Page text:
While the water heats, rinse the tat soi and kale well, shake off any excess water, and chop coarsely. Saute the garlic in the oil for a minute, until soft and golden, taking care not to scorch it. Add the damp greens and saute, stirring often, until they are wilted but still bright green. Sprinkle with the salt, pepper, and nutmeg, and remove from the heat. In a blended, puree the cooked greens with the ricotta until smooth and evenly colored. Add more salt and pepper to taste.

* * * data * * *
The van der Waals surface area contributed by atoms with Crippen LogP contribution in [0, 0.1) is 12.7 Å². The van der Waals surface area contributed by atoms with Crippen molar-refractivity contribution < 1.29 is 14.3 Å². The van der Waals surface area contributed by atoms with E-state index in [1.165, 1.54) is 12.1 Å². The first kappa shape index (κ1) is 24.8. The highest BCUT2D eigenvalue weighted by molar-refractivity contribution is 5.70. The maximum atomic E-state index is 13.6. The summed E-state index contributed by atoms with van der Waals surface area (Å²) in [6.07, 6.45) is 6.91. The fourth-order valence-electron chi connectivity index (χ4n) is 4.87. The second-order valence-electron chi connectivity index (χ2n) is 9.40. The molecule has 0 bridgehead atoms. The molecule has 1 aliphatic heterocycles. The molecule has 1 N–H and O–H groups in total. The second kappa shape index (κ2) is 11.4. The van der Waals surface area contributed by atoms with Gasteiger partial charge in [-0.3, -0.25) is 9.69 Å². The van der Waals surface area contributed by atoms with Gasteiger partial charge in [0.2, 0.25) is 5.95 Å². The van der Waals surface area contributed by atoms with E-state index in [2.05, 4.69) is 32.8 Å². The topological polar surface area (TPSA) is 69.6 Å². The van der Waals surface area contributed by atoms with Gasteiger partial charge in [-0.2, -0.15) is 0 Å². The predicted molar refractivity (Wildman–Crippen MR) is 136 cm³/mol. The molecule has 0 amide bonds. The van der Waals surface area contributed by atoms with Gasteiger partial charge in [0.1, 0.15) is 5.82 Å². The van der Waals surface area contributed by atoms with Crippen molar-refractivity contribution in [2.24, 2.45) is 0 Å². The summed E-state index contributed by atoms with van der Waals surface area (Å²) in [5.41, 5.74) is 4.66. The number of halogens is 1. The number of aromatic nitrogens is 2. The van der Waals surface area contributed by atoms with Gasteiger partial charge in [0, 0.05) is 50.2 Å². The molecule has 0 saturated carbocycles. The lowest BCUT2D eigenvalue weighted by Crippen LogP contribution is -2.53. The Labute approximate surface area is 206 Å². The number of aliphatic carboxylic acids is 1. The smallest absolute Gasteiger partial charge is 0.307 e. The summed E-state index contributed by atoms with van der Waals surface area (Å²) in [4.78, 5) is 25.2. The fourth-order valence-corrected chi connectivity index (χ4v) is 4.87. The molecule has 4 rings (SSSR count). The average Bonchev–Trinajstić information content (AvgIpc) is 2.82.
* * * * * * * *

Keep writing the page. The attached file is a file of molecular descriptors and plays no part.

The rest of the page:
When the water boils, stir in the pasta, cover, and return to a boil. Then uncover the pot and cook the pasta until al dente. Drain the pasta and immediately toss it with the sauce in a warmed serving bowl. Top with Parmesan or crumbled ricotta salata, tomatoes and/or toasted walnuts or pine nuts.

Adapted from Moosewood Restaurant Cooks at Home

And here’s a link to a radish greens recipe as well.

Hope y’all are keeping cozy. We hope to see you tomorrow at market!

bok choy, broccoli, chickens, collards, eggs, lettuce, low tunnels, red Russian kale, roosters, tat soi, Thanksgiving

playing catch up


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Hi y’all!